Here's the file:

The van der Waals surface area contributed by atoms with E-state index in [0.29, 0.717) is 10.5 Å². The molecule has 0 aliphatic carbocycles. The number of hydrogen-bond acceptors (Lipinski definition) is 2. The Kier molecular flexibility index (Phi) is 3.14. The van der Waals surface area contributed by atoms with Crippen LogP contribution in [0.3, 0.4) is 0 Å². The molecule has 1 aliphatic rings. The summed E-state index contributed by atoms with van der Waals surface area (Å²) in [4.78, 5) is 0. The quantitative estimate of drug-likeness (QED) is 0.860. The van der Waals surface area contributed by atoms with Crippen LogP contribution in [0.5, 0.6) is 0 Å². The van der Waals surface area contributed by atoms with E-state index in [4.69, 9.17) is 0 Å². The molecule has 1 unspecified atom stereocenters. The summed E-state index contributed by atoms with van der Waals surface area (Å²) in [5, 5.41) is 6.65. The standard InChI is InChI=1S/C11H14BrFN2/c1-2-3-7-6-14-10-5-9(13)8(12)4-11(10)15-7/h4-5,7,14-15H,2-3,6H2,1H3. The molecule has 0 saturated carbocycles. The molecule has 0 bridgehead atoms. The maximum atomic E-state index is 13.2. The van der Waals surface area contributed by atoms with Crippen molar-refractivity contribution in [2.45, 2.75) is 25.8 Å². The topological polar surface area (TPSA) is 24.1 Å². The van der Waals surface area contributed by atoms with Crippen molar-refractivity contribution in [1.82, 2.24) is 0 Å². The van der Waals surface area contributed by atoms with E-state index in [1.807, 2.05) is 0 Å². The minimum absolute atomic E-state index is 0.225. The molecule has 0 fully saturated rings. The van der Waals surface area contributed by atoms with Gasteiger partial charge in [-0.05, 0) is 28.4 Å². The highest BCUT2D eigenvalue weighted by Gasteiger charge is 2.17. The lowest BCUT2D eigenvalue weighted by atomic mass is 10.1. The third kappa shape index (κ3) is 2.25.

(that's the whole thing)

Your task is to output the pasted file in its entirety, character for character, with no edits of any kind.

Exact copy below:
The van der Waals surface area contributed by atoms with E-state index in [0.29, 0.717) is 10.5 Å². The molecule has 0 aliphatic carbocycles. The number of hydrogen-bond acceptors (Lipinski definition) is 2. The Kier molecular flexibility index (Phi) is 3.14. The van der Waals surface area contributed by atoms with Crippen LogP contribution in [0.3, 0.4) is 0 Å². The molecule has 1 aliphatic rings. The summed E-state index contributed by atoms with van der Waals surface area (Å²) in [4.78, 5) is 0. The quantitative estimate of drug-likeness (QED) is 0.860. The van der Waals surface area contributed by atoms with Crippen LogP contribution in [0.5, 0.6) is 0 Å². The van der Waals surface area contributed by atoms with E-state index in [4.69, 9.17) is 0 Å². The molecule has 1 unspecified atom stereocenters. The summed E-state index contributed by atoms with van der Waals surface area (Å²) in [5, 5.41) is 6.65. The standard InChI is InChI=1S/C11H14BrFN2/c1-2-3-7-6-14-10-5-9(13)8(12)4-11(10)15-7/h4-5,7,14-15H,2-3,6H2,1H3. The molecule has 0 saturated carbocycles. The molecule has 0 bridgehead atoms. The maximum atomic E-state index is 13.2. The van der Waals surface area contributed by atoms with Crippen molar-refractivity contribution in [2.45, 2.75) is 25.8 Å². The topological polar surface area (TPSA) is 24.1 Å². The van der Waals surface area contributed by atoms with Crippen molar-refractivity contribution in [1.82, 2.24) is 0 Å². The van der Waals surface area contributed by atoms with E-state index in [1.807, 2.05) is 0 Å². The minimum absolute atomic E-state index is 0.225. The molecule has 0 fully saturated rings. The van der Waals surface area contributed by atoms with Gasteiger partial charge in [-0.05, 0) is 28.4 Å². The highest BCUT2D eigenvalue weighted by Gasteiger charge is 2.17. The lowest BCUT2D eigenvalue weighted by atomic mass is 10.1. The third kappa shape index (κ3) is 2.25.